Cherokee heirloom apple trees now a part of Little Tennessee River Greenway

0
A sign near the recently planted grove of heritage apple trees touts the late Barbara McRae’s vision for the project.
ew informational signage on the Little Tennessee Greenway accompanies an apple orchard, the Apple Trail, that focuses on varieties originally cultivated by Cherokee.

Deena C. Bouknight – Contributing Writer

Anyone walking, running or biking on the Little Tennessee River Greenway during the past few weeks may notice various additions and happenings. 

A project in the works for a few years has been the Apple Trail. In late August, signage was erected to educate the public regarding why a grove of about a dozen trees was planted approximately halfway between Big Bear Park and Suli Marsh. While the Apple Trail is a Nikwasi Initiative project, Friends of the Greenway (FROG) volunteers have been involved.

Nikwasi Initiative’s Executive Director Elaine Eisenbraun explained that the heirloom varieties of fruit trees planted on the Trail were varieties originally cultivated by the Cherokee people. The Apple Trail project was first suggested by former newspaper editor, Franklin vice mayor, and historian, the late Barbara McRae. In fact, new signage erected in late August pays tribute to McRae by stating “Every now and then, a community is graced with the magic of a very special person. Barbara McRae brought kindness, wisdom, and goodwill to everyone she met in these mountains. … Barbara imagined an apple orchard to honor the original residents of this area and highlight their contribution to modern food and lifestyle. Barbara passed away in March of 2021 and the Nikwasi Initiative Board of Directors voted to honor her vision by naming this orchard path the ‘Barbara McRae Cherokee Heritage Apple Trail.’ After you walk along the trail, please share what you have learned about Cherokee Heritage Apples with other people so that everyone can learn about this culture, just as Barbara envisioned.”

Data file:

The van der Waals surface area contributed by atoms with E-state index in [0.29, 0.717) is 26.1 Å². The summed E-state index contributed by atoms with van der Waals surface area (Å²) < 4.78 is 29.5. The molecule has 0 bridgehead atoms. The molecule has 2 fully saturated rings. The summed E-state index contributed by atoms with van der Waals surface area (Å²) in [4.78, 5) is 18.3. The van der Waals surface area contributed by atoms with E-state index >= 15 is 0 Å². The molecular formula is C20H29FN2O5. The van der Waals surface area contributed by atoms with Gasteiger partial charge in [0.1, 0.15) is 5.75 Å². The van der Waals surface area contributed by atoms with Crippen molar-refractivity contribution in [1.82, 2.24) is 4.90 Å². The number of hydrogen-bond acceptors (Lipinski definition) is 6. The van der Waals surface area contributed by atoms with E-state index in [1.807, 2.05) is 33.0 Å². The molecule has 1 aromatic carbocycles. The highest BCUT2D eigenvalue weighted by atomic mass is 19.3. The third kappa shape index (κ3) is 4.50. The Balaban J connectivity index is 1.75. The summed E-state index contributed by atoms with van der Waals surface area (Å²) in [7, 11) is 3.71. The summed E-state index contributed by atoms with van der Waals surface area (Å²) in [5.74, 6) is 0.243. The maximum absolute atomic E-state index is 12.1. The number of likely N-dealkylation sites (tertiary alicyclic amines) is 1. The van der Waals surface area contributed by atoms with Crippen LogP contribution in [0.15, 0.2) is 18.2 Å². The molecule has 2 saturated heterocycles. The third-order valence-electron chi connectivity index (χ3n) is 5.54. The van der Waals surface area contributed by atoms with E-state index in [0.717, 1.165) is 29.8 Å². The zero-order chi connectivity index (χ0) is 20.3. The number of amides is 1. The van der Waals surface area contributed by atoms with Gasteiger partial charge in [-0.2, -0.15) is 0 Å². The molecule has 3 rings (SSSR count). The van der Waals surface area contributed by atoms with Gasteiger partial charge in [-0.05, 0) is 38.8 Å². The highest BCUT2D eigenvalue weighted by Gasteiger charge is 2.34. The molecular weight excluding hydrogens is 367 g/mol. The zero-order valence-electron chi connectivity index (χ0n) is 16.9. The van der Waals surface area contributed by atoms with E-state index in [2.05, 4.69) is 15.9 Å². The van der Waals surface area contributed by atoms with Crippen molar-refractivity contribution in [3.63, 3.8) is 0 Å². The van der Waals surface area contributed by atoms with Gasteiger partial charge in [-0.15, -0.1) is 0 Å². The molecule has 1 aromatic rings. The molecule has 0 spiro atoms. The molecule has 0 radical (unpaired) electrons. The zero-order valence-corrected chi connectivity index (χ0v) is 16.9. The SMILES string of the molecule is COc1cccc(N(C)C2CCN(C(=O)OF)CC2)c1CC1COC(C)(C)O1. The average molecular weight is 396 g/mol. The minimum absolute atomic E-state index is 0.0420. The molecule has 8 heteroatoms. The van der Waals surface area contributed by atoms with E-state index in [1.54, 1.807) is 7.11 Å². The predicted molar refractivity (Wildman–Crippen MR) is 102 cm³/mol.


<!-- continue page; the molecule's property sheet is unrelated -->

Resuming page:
Each variety of apple tree has English and Cherokee signage explaining its origin as well as the variety of apple’s uses, description, and more. Apple varieties include Junaluska, Horse, and Cullusaga. 

“It could be 3-5 years before apples will grow and can be picked,” said Eisenbraun, “but we’re hoping that walkers or bikers can just pick one and eat it. And, if there is an abundance, maybe the fruit can be picked to meet area food needs.”

She added, “FROG has been extremely helpful. We put together and funded it, but FROG and the Eastern Band of the Cherokee Indian (EBCI) have worked together on this, and David Anderson, a member of the tribe, has been the horticulturist for the project.” 

Eisenbraun shared that the apples will be grown traditionally, with no pesticides used. 

“We do hope to add some companion plants that will attract pollinators to the orchard area.” 

Eisenbraun said she hopes to have an Apple Trail grand opening in the fall, and she pointed out that funds needed to maintain the apple orchard are ongoing. “Anyone can make a contribution to Nikwasi Initiative for the heritage and history of the Trail and/or in honor of Barbara McRae,” she said.

Summertime on the Greenway also means FROG volunteers are busy weeding, planting, trimming, and mulching. Elena and Tom Marsh are board members of FROG, and she oversees volunteer activities for the maintenance of the Kay Coriell butterfly garden. 

“We always enjoyed walking the Greenway, and then we started volunteering,” said Marsh, who explained she and her husband moved to Franklin in 2008. 

FROG volunteers for the butterfly garden meet at 9 a.m. on Tuesdays and tackle whatever is necessary. 

“Some are novices while some are already, or are becoming, master gardeners. Anyone who wants to volunteer needs to first become a member of Friends of the Greenway. And if they have questions, they can email me at marsh67@frontier.com.”

Historic Hops

A historically significant stand of hops is once again thriving in an area designated by split rail fencing and future educational signage in the section of the Greenway just up from the Shops at Riverwalk entrance, past the butterfly garden. 

“I’ve been tending the patch over the summer, which amounts to just an occasional weeding out of encroaching plants,” said Stan Polanski, a local writer, educator, and lecturer on the topic of native plants, who has been involved with the hops for the past few years. “I have noted a lot of interest from passersby, who often stop to admire the plants, read the signs, and ask questions. The hops are certainly thriving this year. The female plants are covered with cones.”

The hops plants were first discovered more than 15 years ago and McRae learned through her research about the area that hops were cultivated first by Cherokee and then by settlers for their various medicinal and food-related purposes. 

The stand of hops emerges voluntarily from the ground and then grows, via a vine, up to 30 feet. Eventually, cones form. Polanski and other volunteers work to keep invasive plants from overtaking the hops plants so they can be seen by anyone on the Greenway. 

Visitors can actually witness living history, pointed out Polanski.

For more information about how to get involved as a FROG volunteer, visit www.littletennessee.org; to get involved or to donate to Nikwasi Initiative, visit www.nikwasi-initiative.org.

LEAVE A REPLY